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Trade-offs among life history and ecophysiological traits underlying population differentiation in Aleppo pine (Pinus halepensis Mill.)

AuthorsSampedro Pérez, Luis ; Voltas, Jordi; Martín-Sanz, Ruth; López-Goldar, Xosé ; Zas Arregui, Rafael ; Climent, José
Issue DateSep-2014
PublisherInstituto Nacional de Investigaciones Agrarias (España)
Citation5th International Conference on Mediterranean Pines (medPINE5): 26 (2014)
AbstractAs any other living entity, forest trees must optimize resource investment to growth, reproduction and maintenance but investment in one function may occur at the expense of other functions, resulting in trade-offs that limit maximization of all processes. Global Change is imposing new challenges to Mediterranean forests, in particular combined abiotic and biotic stressors such as drought, wildfires and epidemic outbreaks of pests and pathogens. Mediterranean pine populations are expected to harbor a valuable adaptive genetic diversity for facing these challenges, already shaping the populations since long ago. Little is known, however, about how populations will respond to multiple challenges, and about the correlated responses to a single stressor in other life history traits. Common garden experiments with a wide sampling of provenances from the entire distribution range allow us to quantify population differentiation and genetic relationships between key adaptive traits. Our objectives were to determine the intraspecific genetic variation in these key phenotypic traits and to explore the existence of tradeoffs among life history traits. Besides, we also aimed at comparing phenotypic variation with environmental distances between each population source and the trial site as a first step to detect local adaptation patterns.We measured a wide set of traits in 19 provenances of Aleppo pine in a common garden representing average conditions for the species. Traits related to (i) growth and maintenance (height, diameter and bark thickness), (ii) reproduction (cone counts and serotiny level), (iii) constitutive and induced defenses (bio-assay based on a simulated attack) and (iv) water and carbon acquisition and storage (patterns of soil water extraction, water-use efficiency and reserves acquisition dynamics). Results confirmed a strong differentiation among provenances for most assessed variables, and distinct trade-offs between growth and maintenance, reproduction and defense. Contrasting patterns of water and carbon acquisition and storage correlated to phenotypic divergence among populations, indicating different strategies of resource usage. These findings confirm the evolutionary relevance of this approach. In next future, replicated assessment across contrasting sites will help understanding how climate change might modify the patterns of phenotypic integration obtained in a single site.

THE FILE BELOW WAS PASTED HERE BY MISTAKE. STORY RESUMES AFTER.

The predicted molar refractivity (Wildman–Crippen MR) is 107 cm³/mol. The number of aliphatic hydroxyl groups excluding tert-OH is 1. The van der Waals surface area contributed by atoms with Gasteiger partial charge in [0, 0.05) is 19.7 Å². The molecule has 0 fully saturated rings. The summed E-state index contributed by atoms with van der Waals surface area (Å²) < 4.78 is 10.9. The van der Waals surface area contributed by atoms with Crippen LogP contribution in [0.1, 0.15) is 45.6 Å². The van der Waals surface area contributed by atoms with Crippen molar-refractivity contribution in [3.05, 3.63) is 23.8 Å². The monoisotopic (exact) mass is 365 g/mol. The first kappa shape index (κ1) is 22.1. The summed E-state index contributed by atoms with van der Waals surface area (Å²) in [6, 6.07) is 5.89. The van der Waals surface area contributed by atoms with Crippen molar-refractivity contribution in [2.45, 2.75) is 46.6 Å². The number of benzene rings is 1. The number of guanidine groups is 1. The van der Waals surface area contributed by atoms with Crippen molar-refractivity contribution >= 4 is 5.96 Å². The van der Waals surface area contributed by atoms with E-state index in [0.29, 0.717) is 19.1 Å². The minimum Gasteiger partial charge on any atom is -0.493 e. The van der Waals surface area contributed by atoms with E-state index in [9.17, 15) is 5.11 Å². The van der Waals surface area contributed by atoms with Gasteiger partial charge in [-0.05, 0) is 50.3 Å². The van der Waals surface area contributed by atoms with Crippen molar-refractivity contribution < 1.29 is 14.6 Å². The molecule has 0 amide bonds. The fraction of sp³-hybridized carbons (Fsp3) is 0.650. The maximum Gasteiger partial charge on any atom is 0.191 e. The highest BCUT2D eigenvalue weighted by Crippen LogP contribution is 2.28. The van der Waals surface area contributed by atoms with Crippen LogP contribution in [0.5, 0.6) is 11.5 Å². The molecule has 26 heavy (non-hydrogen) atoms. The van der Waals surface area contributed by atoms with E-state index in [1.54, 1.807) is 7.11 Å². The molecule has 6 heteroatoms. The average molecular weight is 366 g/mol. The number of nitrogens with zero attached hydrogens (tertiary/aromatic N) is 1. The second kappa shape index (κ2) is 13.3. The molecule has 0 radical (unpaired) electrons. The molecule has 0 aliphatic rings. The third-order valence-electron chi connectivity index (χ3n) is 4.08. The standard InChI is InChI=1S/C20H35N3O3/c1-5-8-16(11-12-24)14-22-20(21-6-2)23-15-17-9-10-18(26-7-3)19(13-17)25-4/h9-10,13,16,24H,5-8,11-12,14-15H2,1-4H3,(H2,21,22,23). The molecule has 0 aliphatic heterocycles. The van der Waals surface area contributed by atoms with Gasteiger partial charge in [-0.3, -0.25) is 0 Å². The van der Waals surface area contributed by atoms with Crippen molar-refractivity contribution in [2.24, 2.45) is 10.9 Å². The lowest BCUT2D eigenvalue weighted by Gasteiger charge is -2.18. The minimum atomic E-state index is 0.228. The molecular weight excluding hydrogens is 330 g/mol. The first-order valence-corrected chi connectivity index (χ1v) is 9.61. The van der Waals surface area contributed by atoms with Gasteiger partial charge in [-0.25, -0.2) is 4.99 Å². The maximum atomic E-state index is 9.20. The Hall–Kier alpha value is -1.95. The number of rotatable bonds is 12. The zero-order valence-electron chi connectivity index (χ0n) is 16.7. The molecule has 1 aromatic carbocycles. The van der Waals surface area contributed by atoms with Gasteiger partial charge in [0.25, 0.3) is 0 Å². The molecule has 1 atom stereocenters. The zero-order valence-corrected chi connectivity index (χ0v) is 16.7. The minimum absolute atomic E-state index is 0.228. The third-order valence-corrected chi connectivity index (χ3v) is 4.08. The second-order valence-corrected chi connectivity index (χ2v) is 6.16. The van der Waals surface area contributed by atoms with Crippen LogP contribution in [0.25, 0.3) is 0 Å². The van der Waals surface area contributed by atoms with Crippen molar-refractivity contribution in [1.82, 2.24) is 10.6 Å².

DescriptionResumen del trabajo presentado en la 5th International Conference on Mediterranean Pines (Medpine5), celebrada en Solsona (España) del 22 al 26 de septiembre de 2014.
Publisher version (URL)http://medpine5.ctfc.es/
Appears in Collections:(MBG) Comunicaciones congresos
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